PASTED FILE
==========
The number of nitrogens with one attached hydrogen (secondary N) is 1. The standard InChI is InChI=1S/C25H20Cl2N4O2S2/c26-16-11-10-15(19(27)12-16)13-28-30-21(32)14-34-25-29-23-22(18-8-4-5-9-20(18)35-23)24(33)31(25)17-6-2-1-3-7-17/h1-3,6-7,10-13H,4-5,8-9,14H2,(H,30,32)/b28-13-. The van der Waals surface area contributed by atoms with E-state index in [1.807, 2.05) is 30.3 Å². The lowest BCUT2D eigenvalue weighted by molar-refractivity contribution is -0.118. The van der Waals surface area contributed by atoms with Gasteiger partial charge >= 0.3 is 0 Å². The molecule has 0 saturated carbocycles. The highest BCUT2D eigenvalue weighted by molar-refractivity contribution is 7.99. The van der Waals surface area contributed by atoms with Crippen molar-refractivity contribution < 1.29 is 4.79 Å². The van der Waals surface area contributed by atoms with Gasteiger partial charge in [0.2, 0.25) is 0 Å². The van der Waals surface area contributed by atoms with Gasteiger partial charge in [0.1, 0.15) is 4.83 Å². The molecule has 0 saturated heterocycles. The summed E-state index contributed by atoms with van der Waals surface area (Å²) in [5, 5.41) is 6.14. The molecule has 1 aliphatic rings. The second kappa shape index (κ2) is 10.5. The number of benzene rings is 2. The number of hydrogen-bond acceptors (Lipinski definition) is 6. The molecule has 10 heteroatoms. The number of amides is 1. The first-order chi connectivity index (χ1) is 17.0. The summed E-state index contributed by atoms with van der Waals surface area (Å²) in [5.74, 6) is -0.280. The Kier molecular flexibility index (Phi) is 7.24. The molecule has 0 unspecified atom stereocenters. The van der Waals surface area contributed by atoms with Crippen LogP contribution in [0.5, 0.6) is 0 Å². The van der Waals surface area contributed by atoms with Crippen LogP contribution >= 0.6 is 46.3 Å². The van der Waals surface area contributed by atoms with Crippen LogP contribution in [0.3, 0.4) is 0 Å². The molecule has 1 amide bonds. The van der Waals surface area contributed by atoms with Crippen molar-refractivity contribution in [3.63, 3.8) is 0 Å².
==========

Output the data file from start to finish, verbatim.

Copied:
The number of nitrogens with one attached hydrogen (secondary N) is 1. The standard InChI is InChI=1S/C25H20Cl2N4O2S2/c26-16-11-10-15(19(27)12-16)13-28-30-21(32)14-34-25-29-23-22(18-8-4-5-9-20(18)35-23)24(33)31(25)17-6-2-1-3-7-17/h1-3,6-7,10-13H,4-5,8-9,14H2,(H,30,32)/b28-13-. The van der Waals surface area contributed by atoms with E-state index in [1.807, 2.05) is 30.3 Å². The lowest BCUT2D eigenvalue weighted by molar-refractivity contribution is -0.118. The van der Waals surface area contributed by atoms with Gasteiger partial charge >= 0.3 is 0 Å². The molecule has 0 saturated carbocycles. The highest BCUT2D eigenvalue weighted by molar-refractivity contribution is 7.99. The van der Waals surface area contributed by atoms with Crippen molar-refractivity contribution < 1.29 is 4.79 Å². The van der Waals surface area contributed by atoms with Gasteiger partial charge in [0.2, 0.25) is 0 Å². The van der Waals surface area contributed by atoms with Gasteiger partial charge in [0.1, 0.15) is 4.83 Å². The molecule has 0 saturated heterocycles. The summed E-state index contributed by atoms with van der Waals surface area (Å²) in [5, 5.41) is 6.14. The molecule has 1 aliphatic rings. The second kappa shape index (κ2) is 10.5. The number of benzene rings is 2. The number of hydrogen-bond acceptors (Lipinski definition) is 6. The molecule has 10 heteroatoms. The number of amides is 1. The first-order chi connectivity index (χ1) is 17.0. The summed E-state index contributed by atoms with van der Waals surface area (Å²) in [5.74, 6) is -0.280. The Kier molecular flexibility index (Phi) is 7.24. The molecule has 0 unspecified atom stereocenters. The van der Waals surface area contributed by atoms with Crippen LogP contribution in [0.5, 0.6) is 0 Å². The van der Waals surface area contributed by atoms with Crippen LogP contribution >= 0.6 is 46.3 Å². The van der Waals surface area contributed by atoms with Crippen LogP contribution in [0.3, 0.4) is 0 Å². The molecule has 1 amide bonds. The van der Waals surface area contributed by atoms with Crippen molar-refractivity contribution in [3.63, 3.8) is 0 Å².